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Readers Radio: Read Globally, Talk Locally on KAFM 88.1

CMU's Reference & Distance Services Librarian Laureen Cantwell has a monthly community affairs hour radio show on Grand Junction's KAFM (88.1) where she brings on local guests and talks about recently-published non-fiction.


  • Guest(s): Dr. Erika Jackson (CMU, History); Tycee Belcastro (youth counselor, BEing There Counseling, Grand Junction)
  • Listen to the episode! (9.18.2017)
  • Book blurb: In You Play the Girl, Chocano blends formative personal stories with insightful and emotionally powerful analysis. Moving from Bugs Bunny to Playboy Bunnies, from Flashdance to Frozen, from the progressive ’70s through the backlash ’80s, the glib ’90s, and the pornified aughts—and at stops in between—she explains how growing up in the shadow of “the girl” taught her to think about herself and the world and what it means to raise a daughter in the face of these contorted reflections. In the tradition of Roxane Gay, Rebecca Solnit, and Susan Sontag, Chocano brilliantly shows that our identities are more fluid than we think, and certainly more complex than anything we see on any kind of screen.

you play the girl by carina chocano book cover

(book image and this link go to page for the book)


  • Guest(s): DJ Nephew (cool guy, raconteur, IT personnel, gamer dude)
  • Listen to the episode! (10.16.2017)
  • Book blurb: Crash Override offers an up-close look inside the controversy, threats, and social and cultural battles that started in the far corners of the internet and have since permeated our online lives. Through her story--as target and as activist--Quinn provides a human look at the ways the internet impacts our lives and culture, along with practical advice for keeping yourself and others safe online.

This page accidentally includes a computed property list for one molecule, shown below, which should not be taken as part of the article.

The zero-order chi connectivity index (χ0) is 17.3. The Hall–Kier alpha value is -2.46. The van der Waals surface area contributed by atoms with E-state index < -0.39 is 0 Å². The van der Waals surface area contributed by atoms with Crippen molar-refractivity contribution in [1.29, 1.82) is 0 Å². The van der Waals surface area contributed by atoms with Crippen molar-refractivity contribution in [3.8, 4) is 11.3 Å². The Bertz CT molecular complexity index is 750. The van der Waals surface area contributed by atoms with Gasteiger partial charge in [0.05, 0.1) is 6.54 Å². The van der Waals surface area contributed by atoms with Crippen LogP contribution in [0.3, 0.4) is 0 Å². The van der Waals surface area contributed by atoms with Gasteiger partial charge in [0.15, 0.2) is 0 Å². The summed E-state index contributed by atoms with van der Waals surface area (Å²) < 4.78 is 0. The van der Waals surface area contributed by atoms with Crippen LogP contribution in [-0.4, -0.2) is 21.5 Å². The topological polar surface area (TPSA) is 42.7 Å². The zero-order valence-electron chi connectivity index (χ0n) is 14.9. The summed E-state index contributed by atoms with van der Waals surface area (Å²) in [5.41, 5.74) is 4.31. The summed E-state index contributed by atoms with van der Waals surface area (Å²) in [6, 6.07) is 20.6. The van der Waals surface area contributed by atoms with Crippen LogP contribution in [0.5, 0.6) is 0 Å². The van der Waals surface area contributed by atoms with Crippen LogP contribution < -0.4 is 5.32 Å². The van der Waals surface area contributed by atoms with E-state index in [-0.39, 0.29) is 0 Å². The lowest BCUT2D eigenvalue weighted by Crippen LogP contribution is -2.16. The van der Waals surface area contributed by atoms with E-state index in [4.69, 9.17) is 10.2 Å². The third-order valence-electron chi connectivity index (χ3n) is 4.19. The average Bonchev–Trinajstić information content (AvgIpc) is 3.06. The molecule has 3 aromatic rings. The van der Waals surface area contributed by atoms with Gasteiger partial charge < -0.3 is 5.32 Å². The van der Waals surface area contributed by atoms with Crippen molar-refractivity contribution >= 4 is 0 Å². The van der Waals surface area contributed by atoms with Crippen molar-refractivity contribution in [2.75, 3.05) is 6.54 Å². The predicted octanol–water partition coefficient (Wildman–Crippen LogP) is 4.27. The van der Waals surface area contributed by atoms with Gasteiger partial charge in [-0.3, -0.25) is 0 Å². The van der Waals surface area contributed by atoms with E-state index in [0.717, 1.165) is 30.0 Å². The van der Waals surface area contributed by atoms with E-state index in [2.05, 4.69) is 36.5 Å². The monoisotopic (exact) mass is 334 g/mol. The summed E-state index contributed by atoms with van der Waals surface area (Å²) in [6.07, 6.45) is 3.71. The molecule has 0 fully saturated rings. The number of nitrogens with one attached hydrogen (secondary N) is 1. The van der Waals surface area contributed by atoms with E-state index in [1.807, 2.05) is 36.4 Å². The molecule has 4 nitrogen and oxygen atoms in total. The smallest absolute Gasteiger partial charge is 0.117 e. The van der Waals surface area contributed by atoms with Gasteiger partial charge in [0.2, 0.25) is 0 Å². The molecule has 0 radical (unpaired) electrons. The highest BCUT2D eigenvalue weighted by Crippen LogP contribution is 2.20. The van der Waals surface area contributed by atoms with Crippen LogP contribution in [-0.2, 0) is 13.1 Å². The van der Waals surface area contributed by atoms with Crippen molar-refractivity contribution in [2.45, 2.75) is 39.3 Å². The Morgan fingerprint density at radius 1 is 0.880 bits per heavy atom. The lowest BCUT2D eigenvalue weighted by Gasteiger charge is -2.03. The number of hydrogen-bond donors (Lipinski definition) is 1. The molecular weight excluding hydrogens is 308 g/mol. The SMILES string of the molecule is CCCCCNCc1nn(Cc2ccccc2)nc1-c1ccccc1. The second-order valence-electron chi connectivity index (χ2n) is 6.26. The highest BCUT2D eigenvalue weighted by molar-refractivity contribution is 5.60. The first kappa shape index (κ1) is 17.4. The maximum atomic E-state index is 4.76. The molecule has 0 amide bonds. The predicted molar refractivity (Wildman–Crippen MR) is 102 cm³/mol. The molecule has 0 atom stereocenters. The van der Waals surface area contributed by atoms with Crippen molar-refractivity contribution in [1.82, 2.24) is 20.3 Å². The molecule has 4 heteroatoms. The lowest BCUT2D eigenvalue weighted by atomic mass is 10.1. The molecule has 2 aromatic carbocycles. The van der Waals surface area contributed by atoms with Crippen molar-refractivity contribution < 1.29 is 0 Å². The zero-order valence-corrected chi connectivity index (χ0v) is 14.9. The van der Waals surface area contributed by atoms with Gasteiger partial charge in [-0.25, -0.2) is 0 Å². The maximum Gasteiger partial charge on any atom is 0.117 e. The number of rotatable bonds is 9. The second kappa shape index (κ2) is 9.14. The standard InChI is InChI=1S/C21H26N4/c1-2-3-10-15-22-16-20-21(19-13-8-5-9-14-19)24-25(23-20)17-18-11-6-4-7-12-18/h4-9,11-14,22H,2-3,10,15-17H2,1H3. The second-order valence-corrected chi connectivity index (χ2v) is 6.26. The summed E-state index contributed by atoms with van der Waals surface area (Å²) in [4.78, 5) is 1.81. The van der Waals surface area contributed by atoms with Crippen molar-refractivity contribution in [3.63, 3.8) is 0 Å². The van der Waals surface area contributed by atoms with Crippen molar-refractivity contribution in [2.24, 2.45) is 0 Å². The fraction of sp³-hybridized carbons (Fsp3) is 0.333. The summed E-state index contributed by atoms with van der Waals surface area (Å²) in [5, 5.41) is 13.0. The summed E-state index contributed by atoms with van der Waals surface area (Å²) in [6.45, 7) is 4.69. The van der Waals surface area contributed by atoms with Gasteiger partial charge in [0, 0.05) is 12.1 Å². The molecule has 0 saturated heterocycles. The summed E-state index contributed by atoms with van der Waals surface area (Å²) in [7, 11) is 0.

crash override by zoe quinn book cover

(image above and this link will take you to the Amazon page for the book)


  • Guest(s): Kate Simonds, CMU’s Student Wellness and Prevention Specialist
  • Listen to the episode! (11.20.2017)
  • Book blurb: Born in the mid-1990s up to the mid-2000s, iGen is the first generation to spend their entire adolescence in the age of the smartphone. With social media and texting replacing other activities, iGen spends less time with their friends in person—perhaps contributing to their unprecedented levels of anxiety, depression, and loneliness. But technology is not the only thing that makes iGen distinct from every generation before them; they are also different in how they spend their time, how they behave, and in their attitudes toward religion, sexuality, and politics. They socialize in completely new ways, reject once sacred social taboos, and want different things from their lives and careers. More than previous generations, they are obsessed with safety, focused on tolerance, and have no patience for inequality. With the first members of iGen just graduating from college, we all need to understand them: friends and family need to look out for them; businesses must figure out how to recruit them and sell to them; colleges and universities must know how to educate and guide them. And members of iGen also need to understand themselves as they communicate with their elders and explain their views to their older peers. Because where iGen goes, so goes our nation—and the world.

iGen by Jean Twenge book cover

(cover image and this link will take you to the Amazon page for the book)


  • Guest(s): Dr. Melissa Connor (CMU, Forensic Anthropology)
  • Listen to the episode! (12.18.2017)
  • Book blurb: Fascinated by our pervasive fear of dead bodies, mortician Caitlin Doughty set out to discover how other cultures care for the dead. From Here to Eternity is an immersive global journey that introduces compelling, powerful rituals almost entirely unknown in America.

(cover image and this link will take you to the Amazon page for the book)